Key issues facing President Obama’s new national security team will be the topic of a discussion by Washington Post editor and columnist David Ignatius at 5:30 p.m. Friday, March 1, at the University of Wyoming Conference Center at the Hilton Garden Inn.

The talk, free and open to the public, is part of UW’s new Excellence Initiative in Global Studies. Created in 2006 by the Wyoming State Legislature, the endowment brings distinguished scholars and educators to Wyoming. The legislation directed UW to strengthen instruction and research in disciplines related to economic and social challenges facing Wyoming.

“With his extensive experience as a foreign policy correspondent, he will provide an insider’s view of the issues and personalities that shape U.S. foreign policy,” says Jean Garrison, Global & Area Studies director. “He will share insights on key issues that will dominate the next four years, including Iran and Syria, the wider Arab revolution, Afghanistan in post-America occupation and China.

During his career, Ignatius has covered a range of assignments including the Justice Department, the CIA and the U.S. Senate. He also has extensive experience as a Middle East correspondent for the Wall Street Journal and served as its chief diplomatic correspondent. In 1985, he received the Edward Weintal Prize for Diplomatic Reporting.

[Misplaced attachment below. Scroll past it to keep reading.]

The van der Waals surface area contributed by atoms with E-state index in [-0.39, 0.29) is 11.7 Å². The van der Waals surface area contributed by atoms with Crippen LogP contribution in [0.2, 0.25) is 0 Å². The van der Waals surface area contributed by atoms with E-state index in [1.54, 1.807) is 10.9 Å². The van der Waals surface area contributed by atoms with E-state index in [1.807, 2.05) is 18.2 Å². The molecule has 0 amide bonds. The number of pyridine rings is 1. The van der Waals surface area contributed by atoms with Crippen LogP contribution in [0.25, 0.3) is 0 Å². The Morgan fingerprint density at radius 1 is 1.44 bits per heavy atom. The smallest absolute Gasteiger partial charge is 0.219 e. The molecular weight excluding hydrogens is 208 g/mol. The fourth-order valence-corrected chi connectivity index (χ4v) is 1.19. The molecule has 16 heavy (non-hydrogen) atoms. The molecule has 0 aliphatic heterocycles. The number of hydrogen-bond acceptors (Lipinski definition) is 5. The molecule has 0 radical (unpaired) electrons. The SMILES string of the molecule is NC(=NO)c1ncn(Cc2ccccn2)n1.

He joined The Washington Post in 1986, served as the paper’s foreign editor and oversaw its Pulitzer Prize-winning coverage of Iraq’s invasion of Kuwait. In 1999, he began writing a twice-weekly column on global politics, economics and international affairs. The column is syndicated worldwide by The Washington Post Writers Group. The column won the 2000 Gerald Loeb Award for Commentary and a 2004 Edward Weintal Prize.

Ignatius’ writing also has appeared in The New York Times Magazine, The Atlantic Monthly, Foreign Affairs, The New Republic and Talk Magazine.

Garrison says the talks augment a course following the theme “America and the World in 2020,” in which faculty and students tackle emerging human security challenges that test U.S. foreign policy.

For more information, email Garrison at or call the Global & Area Studies main office at (307) 766-3423.

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